Notary Public Underwriters Blog
Can I notarize the signature of a person with no ID?
- Published: August 3, 2021
The legal requirements for identifying a person appearing for a notarial act vary by state, so the answer is determined by law of the state where you are commissioned. (Additional references to state law mean laws and/or administrative rules.)
Almost everywhere in the United States, a notary may rely solely on personal knowledge to identify a person appearing for a notarial act. “Personal knowledge” means the notary has reasonable certainty that the person is who he or she/they claim to be, based on the notary’s regular dealings with this person over time.
In just a few states, personal knowledge alone is not enough… the person must also be able to present a form of identification that is acceptable under the notary’s state law.
Notaries everywhere may identify a person by means of an identification credential or document that is acceptable under the notary’s state law.
Sometimes the person appearing before a notary isn’t personally known and lacks an acceptable ID document. Many states allow their Notaries to identify such persons through the sworn statement of another individual—often called a “credible witness”—who personally knows the person appearing for the notarial act. The credible witness must meet requirements of the notary’s state law to act in this capacity. Generally, the credible witness must be fully impartial with respect to the transaction, and must be identified by the notary as specified by the notary’s state law (except that a credible witness cannot be identified by another credible witness).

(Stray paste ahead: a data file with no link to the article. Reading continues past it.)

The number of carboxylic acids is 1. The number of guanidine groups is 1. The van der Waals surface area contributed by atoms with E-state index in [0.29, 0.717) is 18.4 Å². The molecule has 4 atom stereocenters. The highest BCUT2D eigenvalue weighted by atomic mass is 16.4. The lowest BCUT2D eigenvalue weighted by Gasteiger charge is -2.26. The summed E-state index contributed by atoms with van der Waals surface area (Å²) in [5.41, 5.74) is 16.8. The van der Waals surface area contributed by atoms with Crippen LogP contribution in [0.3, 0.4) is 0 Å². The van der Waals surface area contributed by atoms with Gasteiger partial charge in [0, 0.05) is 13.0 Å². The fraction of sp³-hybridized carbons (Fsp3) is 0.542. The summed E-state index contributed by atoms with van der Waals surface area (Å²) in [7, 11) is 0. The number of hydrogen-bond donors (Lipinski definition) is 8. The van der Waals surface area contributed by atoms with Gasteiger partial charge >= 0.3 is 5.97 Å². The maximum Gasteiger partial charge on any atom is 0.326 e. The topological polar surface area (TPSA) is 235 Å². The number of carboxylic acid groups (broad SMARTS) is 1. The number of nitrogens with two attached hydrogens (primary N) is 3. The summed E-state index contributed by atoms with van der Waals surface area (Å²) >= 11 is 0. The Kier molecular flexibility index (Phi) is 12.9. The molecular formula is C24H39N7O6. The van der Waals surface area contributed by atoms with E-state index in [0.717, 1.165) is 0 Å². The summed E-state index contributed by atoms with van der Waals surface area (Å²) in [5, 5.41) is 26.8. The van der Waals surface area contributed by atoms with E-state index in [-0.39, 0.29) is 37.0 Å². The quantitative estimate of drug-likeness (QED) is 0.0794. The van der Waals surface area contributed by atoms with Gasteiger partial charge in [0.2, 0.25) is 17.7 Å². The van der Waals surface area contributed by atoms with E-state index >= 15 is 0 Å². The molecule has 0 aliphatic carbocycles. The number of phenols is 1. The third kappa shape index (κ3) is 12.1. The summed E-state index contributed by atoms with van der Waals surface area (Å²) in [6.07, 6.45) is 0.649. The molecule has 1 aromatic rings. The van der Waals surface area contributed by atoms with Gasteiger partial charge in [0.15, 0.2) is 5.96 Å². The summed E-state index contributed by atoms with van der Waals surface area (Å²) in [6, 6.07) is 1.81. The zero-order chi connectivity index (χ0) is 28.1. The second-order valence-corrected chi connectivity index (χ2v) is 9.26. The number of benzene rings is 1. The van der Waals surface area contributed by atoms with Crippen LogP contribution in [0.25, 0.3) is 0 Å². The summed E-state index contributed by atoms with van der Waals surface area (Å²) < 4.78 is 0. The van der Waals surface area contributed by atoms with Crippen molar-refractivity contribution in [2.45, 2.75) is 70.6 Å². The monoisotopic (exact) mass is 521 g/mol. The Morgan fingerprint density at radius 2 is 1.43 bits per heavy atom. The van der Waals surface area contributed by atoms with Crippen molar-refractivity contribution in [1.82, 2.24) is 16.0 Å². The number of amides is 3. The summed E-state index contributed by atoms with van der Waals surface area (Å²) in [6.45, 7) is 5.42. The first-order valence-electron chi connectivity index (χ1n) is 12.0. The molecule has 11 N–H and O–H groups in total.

To complete identification of a person by use of a credible witness, the notary first identifies the credible witness; then obtains the credible witness’ sworn statement that he or she/they personally know the person requiring the notarial act (a verbal-only oath, or a written affidavit that itself requires notarization, depending on the state where the notarization is occurring); then completes the notarial act for the now-properly identified person whose signature requires notarization. The credible witness’ sworn oath or affidavit must be worded as specified in the presiding notary’s state law, if applicable.
If the notary keeps a record book of notarial acts (journal), an entry for the credible witness’ sworn statement or affidavit should be created in addition to the entry for the signature notarization performed for the person identified by the credible witness. The notary should cross-reference each of these related entries (for example, “Entries 10 and 11 are related.”)
A final point: Multiple states that have enacted remote online notarization by means of communication technology also authorize use of a credible witness to identify a remotely located individual who cannot be identified by other specified means. The same general principles for use of a credible witness to ID a physically present person also apply when the person appears remotely by means of communication technology.